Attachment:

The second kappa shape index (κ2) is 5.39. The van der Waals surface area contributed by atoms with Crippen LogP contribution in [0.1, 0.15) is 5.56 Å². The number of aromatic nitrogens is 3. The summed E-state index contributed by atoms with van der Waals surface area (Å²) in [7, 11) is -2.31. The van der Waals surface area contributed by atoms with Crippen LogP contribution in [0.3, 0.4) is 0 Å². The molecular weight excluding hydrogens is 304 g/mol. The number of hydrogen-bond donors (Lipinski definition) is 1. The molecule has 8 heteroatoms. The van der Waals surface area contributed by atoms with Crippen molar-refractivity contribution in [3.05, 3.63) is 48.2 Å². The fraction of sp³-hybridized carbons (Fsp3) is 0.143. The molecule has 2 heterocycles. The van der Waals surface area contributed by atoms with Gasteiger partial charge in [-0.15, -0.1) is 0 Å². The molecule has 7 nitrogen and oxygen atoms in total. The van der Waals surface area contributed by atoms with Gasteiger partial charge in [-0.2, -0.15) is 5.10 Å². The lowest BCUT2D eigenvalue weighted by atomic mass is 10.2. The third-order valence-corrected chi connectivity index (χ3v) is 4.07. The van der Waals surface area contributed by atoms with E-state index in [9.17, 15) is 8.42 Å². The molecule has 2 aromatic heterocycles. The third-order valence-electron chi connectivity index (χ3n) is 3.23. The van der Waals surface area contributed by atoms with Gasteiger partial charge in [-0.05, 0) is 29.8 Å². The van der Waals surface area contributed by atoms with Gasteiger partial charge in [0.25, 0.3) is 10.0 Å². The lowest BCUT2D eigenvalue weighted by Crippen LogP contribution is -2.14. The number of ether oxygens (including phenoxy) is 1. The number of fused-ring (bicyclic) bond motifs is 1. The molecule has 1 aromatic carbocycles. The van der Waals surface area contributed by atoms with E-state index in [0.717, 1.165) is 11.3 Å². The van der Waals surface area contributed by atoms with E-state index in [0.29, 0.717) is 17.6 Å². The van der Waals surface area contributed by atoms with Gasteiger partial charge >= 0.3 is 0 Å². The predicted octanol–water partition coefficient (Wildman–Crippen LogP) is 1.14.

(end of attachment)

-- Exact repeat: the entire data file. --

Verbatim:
The second kappa shape index (κ2) is 5.39. The van der Waals surface area contributed by atoms with Crippen LogP contribution in [0.1, 0.15) is 5.56 Å². The number of aromatic nitrogens is 3. The summed E-state index contributed by atoms with van der Waals surface area (Å²) in [7, 11) is -2.31. The van der Waals surface area contributed by atoms with Crippen LogP contribution in [0.3, 0.4) is 0 Å². The molecular weight excluding hydrogens is 304 g/mol. The number of hydrogen-bond donors (Lipinski definition) is 1. The molecule has 8 heteroatoms. The van der Waals surface area contributed by atoms with Crippen molar-refractivity contribution in [3.05, 3.63) is 48.2 Å². The fraction of sp³-hybridized carbons (Fsp3) is 0.143. The molecule has 2 heterocycles. The van der Waals surface area contributed by atoms with Gasteiger partial charge in [-0.15, -0.1) is 0 Å². The molecule has 7 nitrogen and oxygen atoms in total. The van der Waals surface area contributed by atoms with Gasteiger partial charge in [-0.2, -0.15) is 5.10 Å². The lowest BCUT2D eigenvalue weighted by atomic mass is 10.2. The third-order valence-corrected chi connectivity index (χ3v) is 4.07. The van der Waals surface area contributed by atoms with E-state index in [9.17, 15) is 8.42 Å². The molecule has 2 aromatic heterocycles. The third-order valence-electron chi connectivity index (χ3n) is 3.23. The van der Waals surface area contributed by atoms with Gasteiger partial charge in [-0.05, 0) is 29.8 Å². The van der Waals surface area contributed by atoms with Gasteiger partial charge in [0.25, 0.3) is 10.0 Å². The lowest BCUT2D eigenvalue weighted by Crippen LogP contribution is -2.14. The number of ether oxygens (including phenoxy) is 1. The number of fused-ring (bicyclic) bond motifs is 1. The molecule has 1 aromatic carbocycles. The van der Waals surface area contributed by atoms with E-state index in [0.717, 1.165) is 11.3 Å². The van der Waals surface area contributed by atoms with E-state index in [0.29, 0.717) is 17.6 Å². The van der Waals surface area contributed by atoms with Gasteiger partial charge >= 0.3 is 0 Å². The predicted octanol–water partition coefficient (Wildman–Crippen LogP) is 1.14.